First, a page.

Chipping Ultimaker glass beds

I’ve just managed to chip my 3rd Ultimaker glass bed - 1x on the 2+ Connect and 2x of the S5 beds. These things aren’t cheap so I’m wondering if I’m doing something wrong.

The problem is when the print is complete it tends to take a small shard of the glass plate with it, embedding the glass in the base of my print. You can simply invert the glass plate or print around the shard, I know many people have this problem but it’s starting to annoy me.

I think I’ve only ever done this with ABS or PC - and only when using Magigoo. I’ve stopped using Magigoo in favour of a good brim with a UHU stick on ABS, but still use it for PC (using the PC variant of Magigoo).

I also suspect half my problem is that it’s getting pretty cold in Melbourne these days, so I’m worried that printing overnight is leading to the print bed cooling down too quickly?



Hi Jordon,

Sorry to hear this has happened so many times to you! I spoke to one of our staff who has used these printers extensively, and he said he had similar problems in the cold. His solution was to use adhesion sheets to prevent damage to the bed:



Thanks James! Good to know my hunch on the cold is a factor! I’ll grab some adhesion sheets.


Hi Jordon154141,

I do a good amount of 3d printing. I have the same issues. I think it comes with the territory.
Printing on glass gives you a superior flat finish that’s hard to beat.
I print predominantly in ABS plastic. I cut my own glass, for this reason.
One can use anything except for tempered glass. That will just shatter.
If you’re savy, people put out glass all the time for curbside recycling. Or you could go to your local glass shop and get their offcuts for a small amount. Thick or thin is no real matter.
It’s cheap and easy to do after a few goes.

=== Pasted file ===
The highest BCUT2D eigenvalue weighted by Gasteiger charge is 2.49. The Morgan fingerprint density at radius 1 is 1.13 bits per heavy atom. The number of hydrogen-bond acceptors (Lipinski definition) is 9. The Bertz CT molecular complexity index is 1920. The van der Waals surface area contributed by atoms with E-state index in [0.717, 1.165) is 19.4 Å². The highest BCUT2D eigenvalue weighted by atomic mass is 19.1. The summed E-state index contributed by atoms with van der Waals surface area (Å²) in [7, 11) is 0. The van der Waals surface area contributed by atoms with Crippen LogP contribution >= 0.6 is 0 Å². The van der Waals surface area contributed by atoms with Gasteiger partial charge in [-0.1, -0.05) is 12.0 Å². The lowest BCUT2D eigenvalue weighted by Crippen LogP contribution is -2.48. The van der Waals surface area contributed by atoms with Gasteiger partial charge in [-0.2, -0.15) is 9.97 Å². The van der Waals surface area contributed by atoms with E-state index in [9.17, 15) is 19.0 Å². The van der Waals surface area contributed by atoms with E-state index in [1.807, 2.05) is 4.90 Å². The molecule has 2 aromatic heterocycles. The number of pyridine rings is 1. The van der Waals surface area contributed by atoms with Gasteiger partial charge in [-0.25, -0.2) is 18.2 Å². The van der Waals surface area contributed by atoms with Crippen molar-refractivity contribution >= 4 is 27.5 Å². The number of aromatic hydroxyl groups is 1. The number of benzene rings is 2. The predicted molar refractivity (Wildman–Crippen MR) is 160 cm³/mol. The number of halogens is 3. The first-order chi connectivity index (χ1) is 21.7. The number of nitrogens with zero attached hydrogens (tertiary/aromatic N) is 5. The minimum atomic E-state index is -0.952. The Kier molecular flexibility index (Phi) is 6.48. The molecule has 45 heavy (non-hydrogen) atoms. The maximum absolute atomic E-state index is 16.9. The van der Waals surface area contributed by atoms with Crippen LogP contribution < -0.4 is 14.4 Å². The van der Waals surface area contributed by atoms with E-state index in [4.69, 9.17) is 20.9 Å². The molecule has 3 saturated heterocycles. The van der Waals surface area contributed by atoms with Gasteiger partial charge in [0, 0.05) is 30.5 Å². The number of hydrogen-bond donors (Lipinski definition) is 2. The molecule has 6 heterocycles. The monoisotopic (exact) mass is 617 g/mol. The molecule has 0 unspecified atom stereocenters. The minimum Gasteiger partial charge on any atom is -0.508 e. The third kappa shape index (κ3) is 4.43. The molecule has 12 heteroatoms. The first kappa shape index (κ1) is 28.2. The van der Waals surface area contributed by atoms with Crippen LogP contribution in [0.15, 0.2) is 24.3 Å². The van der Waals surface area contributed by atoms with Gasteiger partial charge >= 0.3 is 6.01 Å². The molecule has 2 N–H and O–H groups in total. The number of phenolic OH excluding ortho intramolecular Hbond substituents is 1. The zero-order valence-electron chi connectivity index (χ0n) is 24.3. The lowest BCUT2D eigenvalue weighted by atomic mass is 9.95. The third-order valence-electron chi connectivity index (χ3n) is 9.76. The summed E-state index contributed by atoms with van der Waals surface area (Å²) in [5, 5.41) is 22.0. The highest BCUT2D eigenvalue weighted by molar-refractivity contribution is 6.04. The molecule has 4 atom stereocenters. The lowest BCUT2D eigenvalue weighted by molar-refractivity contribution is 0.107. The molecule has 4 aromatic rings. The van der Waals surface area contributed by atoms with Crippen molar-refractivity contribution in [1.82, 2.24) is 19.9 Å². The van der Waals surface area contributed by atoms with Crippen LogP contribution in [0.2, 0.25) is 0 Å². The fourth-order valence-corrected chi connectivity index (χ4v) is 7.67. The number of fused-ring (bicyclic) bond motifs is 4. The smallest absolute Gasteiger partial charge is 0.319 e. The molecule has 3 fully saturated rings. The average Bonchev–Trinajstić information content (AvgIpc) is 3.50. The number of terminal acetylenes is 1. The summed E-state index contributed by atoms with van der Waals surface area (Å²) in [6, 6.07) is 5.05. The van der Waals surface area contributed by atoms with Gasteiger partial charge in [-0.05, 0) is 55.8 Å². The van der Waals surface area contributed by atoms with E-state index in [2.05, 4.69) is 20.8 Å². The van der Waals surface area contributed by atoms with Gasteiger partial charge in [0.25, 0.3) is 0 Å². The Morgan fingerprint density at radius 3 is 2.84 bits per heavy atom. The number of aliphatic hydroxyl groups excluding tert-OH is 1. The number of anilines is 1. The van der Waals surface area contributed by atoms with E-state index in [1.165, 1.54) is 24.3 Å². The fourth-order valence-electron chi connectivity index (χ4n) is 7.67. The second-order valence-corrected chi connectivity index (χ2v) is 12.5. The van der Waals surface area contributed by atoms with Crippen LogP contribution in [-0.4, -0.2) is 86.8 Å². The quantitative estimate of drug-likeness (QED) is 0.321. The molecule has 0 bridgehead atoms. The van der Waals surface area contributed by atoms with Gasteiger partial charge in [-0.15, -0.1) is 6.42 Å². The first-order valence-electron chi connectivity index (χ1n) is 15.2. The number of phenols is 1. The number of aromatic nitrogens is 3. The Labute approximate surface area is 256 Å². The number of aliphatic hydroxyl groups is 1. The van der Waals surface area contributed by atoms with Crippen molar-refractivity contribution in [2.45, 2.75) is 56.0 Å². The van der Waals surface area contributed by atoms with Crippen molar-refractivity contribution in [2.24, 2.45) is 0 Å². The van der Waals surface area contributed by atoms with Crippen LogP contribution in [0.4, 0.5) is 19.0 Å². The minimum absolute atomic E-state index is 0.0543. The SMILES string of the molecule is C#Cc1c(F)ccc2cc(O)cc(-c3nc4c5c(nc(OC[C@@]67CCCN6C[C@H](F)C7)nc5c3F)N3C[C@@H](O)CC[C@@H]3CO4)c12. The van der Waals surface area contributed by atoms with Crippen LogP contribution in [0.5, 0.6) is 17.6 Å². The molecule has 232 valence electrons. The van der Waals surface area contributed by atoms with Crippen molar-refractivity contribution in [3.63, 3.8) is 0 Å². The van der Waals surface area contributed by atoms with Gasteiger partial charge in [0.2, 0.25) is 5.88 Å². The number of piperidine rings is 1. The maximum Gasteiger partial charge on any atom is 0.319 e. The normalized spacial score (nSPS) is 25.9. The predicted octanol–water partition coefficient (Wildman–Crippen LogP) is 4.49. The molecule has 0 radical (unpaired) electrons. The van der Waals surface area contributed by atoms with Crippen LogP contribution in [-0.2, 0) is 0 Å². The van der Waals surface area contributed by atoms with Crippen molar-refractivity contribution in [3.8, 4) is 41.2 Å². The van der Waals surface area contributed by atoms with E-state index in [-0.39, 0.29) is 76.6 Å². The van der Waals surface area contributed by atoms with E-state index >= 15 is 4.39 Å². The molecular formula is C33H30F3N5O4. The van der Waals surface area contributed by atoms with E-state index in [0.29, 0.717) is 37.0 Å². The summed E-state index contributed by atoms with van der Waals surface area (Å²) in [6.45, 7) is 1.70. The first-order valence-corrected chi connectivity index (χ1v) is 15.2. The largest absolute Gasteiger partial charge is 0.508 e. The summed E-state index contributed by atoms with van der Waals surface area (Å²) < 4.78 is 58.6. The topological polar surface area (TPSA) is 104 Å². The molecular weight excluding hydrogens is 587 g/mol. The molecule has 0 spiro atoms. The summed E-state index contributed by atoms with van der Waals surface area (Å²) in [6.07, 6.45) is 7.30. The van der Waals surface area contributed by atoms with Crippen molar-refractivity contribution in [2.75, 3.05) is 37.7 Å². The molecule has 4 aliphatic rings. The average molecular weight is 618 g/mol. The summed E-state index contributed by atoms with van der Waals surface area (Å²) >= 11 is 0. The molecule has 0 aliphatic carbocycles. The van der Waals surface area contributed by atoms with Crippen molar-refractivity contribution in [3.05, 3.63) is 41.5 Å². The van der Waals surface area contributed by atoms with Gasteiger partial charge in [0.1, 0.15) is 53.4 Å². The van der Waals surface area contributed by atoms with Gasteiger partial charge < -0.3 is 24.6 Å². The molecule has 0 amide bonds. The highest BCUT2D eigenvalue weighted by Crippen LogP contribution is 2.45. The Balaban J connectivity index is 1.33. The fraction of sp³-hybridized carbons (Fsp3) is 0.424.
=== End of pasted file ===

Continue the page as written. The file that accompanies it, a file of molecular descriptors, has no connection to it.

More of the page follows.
If you’re interested you can do a home heat treatment by placing the glass in your domestic oven for a short period of time. Then let it cool naturally. Though it’s not mandatory. It just gives it surface and edge compression. If you’re interested just Google something like “DIY heat treatment of glass at home”.
I tried it out a few times. I did it in the kitchen oven. From memory it’s something like 300c for 10 to 20 minutes, one treatment is enough. I started from a cold oven with the glass on a metal baking tray. Then let it cool naturally. Do it when the Missus goes out to the shops and nobody will be the wiser. Remember to do all your cutting before heat treatment.
I will stress this statement…
The number 1 rule is don’t cut your glass so that any part of the glass extends past the heated bed. That is, no glass is to be left unheated by the 3d printer’s heat bed. No exceptions.
Doing so will result in cracked glass bed guaranteed 100% every time.

Make a slurry of ABS juice to use as your bed adhesive. This way you can control the amount of adhesion between the glass and the print.

I personally try to let the print come away from the bed with gentle separation. Leave the print overnight on the glass. Sometimes heating and cooling the bed with the print attached. Then let it cool to room temperature. It’s a slow process I know.

Use an enclosure always for your 3d printer. If you haven’t got one make a tent up from a suitably large bag.

I hope this helps you or someone else who has issues.

Good luck.


Here’s a good article for safely removing 3d prints from print beds…

I hope that this helps…

Eddie :grin:


Placing prints into a freezer (while on the glass) helps remove them without any upward force. In a cold environment, the plastic will contract much more than the glass and dislodge itself.

That’s my go-to method for stubborn prints - luckily our workplace freezer is often empty.


I had the same issue printing PETG on glass. I have solved the issue by running the following script at the end of each print. The idea is to slow the cooling of the glass so it cools evenly. The printed model acts as insulation creating a hot spot under it causing heat stress in the glass. This causes the glass to break at that point. This gcode slows the cooling of the glass by stepping the bed temp down in 5 degree steps. I have not had any glass break since i have been using this. The times and steps can be easily changed to suit your climate.

G91 ;Relative positioning
G1 E-5 Z0.2 F5000 ;Retract and raise Z
G1 X5 Y5 F3000 ;Wipe out
G1 Z20 F2400 ;Raise Z more
G90 ;Absolute positioning
G1 X0 Y{machine_depth} ;Present print
M106 S0 ;Turn-off fan
M104 S0 ;Turn-off hotend
M84 X Y E ;Disable all steppers but Z
M140 S75
G4 S180
M140 S70
G4 S180
M140 S65
G4 S180
M140 S60
G4 S180
M140 S55
G4 S180
M140 S50
G4 S180
M140 S45
G4 S180
M140 S40
G4 S180
M140 S0 ;Turn-off bed

Hope this helps others as it has myself. I am interested to hear if it works for others.